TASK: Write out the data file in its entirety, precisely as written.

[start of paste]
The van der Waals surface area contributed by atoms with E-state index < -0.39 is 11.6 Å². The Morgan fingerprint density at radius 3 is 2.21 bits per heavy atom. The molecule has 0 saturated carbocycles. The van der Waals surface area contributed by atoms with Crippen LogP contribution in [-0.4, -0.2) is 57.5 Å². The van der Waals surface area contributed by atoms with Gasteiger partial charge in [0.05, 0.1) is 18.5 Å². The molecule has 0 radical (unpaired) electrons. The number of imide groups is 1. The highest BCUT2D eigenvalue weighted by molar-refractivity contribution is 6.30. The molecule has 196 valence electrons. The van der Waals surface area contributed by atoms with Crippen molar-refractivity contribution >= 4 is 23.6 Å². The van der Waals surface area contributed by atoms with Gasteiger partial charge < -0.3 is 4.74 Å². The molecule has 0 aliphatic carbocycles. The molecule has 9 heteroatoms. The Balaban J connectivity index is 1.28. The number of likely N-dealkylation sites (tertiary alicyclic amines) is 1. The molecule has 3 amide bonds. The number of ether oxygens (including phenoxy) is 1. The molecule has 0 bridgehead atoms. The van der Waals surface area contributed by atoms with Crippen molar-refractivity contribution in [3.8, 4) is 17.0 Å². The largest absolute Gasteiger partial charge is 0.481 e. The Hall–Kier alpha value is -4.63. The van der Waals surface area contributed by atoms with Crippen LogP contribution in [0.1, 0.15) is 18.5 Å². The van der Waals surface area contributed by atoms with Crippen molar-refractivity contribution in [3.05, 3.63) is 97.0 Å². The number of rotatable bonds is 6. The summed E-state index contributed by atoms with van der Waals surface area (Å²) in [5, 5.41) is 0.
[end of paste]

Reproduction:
The van der Waals surface area contributed by atoms with E-state index < -0.39 is 11.6 Å². The Morgan fingerprint density at radius 3 is 2.21 bits per heavy atom. The molecule has 0 saturated carbocycles. The van der Waals surface area contributed by atoms with Crippen LogP contribution in [-0.4, -0.2) is 57.5 Å². The van der Waals surface area contributed by atoms with Gasteiger partial charge in [0.05, 0.1) is 18.5 Å². The molecule has 0 radical (unpaired) electrons. The number of imide groups is 1. The highest BCUT2D eigenvalue weighted by molar-refractivity contribution is 6.30. The molecule has 196 valence electrons. The van der Waals surface area contributed by atoms with Crippen molar-refractivity contribution >= 4 is 23.6 Å². The van der Waals surface area contributed by atoms with Gasteiger partial charge < -0.3 is 4.74 Å². The molecule has 0 aliphatic carbocycles. The molecule has 9 heteroatoms. The Balaban J connectivity index is 1.28. The number of likely N-dealkylation sites (tertiary alicyclic amines) is 1. The molecule has 3 amide bonds. The number of ether oxygens (including phenoxy) is 1. The molecule has 0 bridgehead atoms. The van der Waals surface area contributed by atoms with Crippen molar-refractivity contribution in [3.8, 4) is 17.0 Å². The largest absolute Gasteiger partial charge is 0.481 e. The Hall–Kier alpha value is -4.63. The van der Waals surface area contributed by atoms with Crippen LogP contribution in [0.1, 0.15) is 18.5 Å². The van der Waals surface area contributed by atoms with Crippen molar-refractivity contribution in [3.05, 3.63) is 97.0 Å². The number of rotatable bonds is 6. The summed E-state index contributed by atoms with van der Waals surface area (Å²) in [5, 5.41) is 0.